Installing A Swinging Butler Door

By Robert Robillard on How To, Remodeling

Installing A Swinging Butler Door

Swinging Hinge Door

On this project I was tasked with installing a swinging butler door.   We had to change out a 6-panel solid wood swinging “Butlers Door” with a 15-lite [15 panes of glass] door.

A “Butler Hinge” is also called a “Swinging Door Hinge,” and a “Double Acting Floor Hinge.”

It is a floor mounted hinge with spring tension that allows a door to swing in or out of a room and return to the closed position when let go.

Installing A Swinging Butler Door

The door, shown above and below, separates the kitchen from the formal dining room.

Installing A Swinging Butler Door

Sandra Stout from Creative Design solutions [978-505-7447] worked with the homeowner on this project.

Installing A Swinging Butler Door

The desired goal was to install a clear glass door to allow more light to pass between rooms and create a “larger room effect.”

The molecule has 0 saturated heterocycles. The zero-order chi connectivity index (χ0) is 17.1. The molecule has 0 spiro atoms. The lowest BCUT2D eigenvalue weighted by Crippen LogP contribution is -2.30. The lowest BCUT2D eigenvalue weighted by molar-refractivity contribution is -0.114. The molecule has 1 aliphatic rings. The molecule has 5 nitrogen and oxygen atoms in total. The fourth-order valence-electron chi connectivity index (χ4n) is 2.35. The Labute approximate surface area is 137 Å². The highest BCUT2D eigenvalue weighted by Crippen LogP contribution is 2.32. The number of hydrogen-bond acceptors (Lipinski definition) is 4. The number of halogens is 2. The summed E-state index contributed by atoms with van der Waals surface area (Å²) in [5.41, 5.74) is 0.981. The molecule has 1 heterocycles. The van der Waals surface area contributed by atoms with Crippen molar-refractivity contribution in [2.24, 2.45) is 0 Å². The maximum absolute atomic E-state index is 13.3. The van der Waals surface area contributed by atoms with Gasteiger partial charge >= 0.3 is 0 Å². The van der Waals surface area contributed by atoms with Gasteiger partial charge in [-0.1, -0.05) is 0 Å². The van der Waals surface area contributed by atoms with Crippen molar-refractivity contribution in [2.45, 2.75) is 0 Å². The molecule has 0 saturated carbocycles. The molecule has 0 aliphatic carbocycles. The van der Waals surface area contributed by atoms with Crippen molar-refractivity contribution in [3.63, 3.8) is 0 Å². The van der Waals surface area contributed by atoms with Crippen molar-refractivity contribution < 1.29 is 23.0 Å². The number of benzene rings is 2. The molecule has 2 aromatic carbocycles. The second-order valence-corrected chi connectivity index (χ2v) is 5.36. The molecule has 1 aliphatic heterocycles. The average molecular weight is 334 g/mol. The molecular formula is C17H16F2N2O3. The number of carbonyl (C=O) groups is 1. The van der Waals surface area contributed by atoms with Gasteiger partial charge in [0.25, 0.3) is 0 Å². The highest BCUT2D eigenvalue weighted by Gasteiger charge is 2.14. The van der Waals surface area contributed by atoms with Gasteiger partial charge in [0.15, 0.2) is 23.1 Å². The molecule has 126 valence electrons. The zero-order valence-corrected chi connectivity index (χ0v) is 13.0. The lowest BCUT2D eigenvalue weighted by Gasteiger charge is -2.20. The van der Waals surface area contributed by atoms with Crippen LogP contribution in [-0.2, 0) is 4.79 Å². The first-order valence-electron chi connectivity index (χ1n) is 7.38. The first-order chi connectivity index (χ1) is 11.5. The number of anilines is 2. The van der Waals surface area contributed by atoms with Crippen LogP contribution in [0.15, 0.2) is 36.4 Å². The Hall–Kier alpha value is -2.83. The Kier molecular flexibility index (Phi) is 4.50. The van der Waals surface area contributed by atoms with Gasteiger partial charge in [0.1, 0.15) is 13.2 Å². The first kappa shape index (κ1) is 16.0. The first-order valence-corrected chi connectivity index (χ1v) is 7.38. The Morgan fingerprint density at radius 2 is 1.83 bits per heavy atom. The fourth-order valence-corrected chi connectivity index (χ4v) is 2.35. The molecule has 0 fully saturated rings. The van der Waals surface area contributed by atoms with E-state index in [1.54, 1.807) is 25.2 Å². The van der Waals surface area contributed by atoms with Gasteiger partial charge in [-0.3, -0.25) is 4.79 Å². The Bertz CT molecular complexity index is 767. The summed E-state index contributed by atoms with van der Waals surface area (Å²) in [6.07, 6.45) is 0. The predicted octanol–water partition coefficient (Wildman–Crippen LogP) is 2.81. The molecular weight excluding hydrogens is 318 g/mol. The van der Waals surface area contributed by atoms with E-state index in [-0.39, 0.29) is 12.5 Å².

Installing A Swinging Butler Door

The doors existing hardware has a mortised, double acting spring pivot “Butlers” hinge and was in great condition and of good quality. We decided to reuse it – shown below with a brass decorative cover plate.

Installing A Swinging Butler Door

The Butler hinges that my lumber yard carry look a similar but had a different pivot point than this door had.

Below is a picture of newer hardware. In my opinion the older hinge feels way more beefy and looks of better quality than the newer sold models. The only exception to what I feel may be less quality was comparing the top pivot plate. The newer version top pivot plate seems beefier. [see below pictures]

Installing A Swinging Butler Door

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About the author

Robert Robillard

Robert Robillard

Carpenter / Remodeler / Editor / Writer / Video Talent

Robert Robillard is a general contractor, carpenter and operates a remodeling company located in Concord, MA. He is the editor of ConcordCarpenter.com and ToolBoxBuzz, and a has a weekly column in the Sunday Boston Globe. Rob is a recognized leader in tool and how-to information for building professionals, he hosts the Concord Carpenter Cable TV Show, offering advice on home repairs and maintenance. On his website, Rob uses his knowledge and experience to help and educate on best practices in the remodeling industry. His motto: “Well done is better than well said!”. Contact Rob at: info@aconcordcarpenter.com

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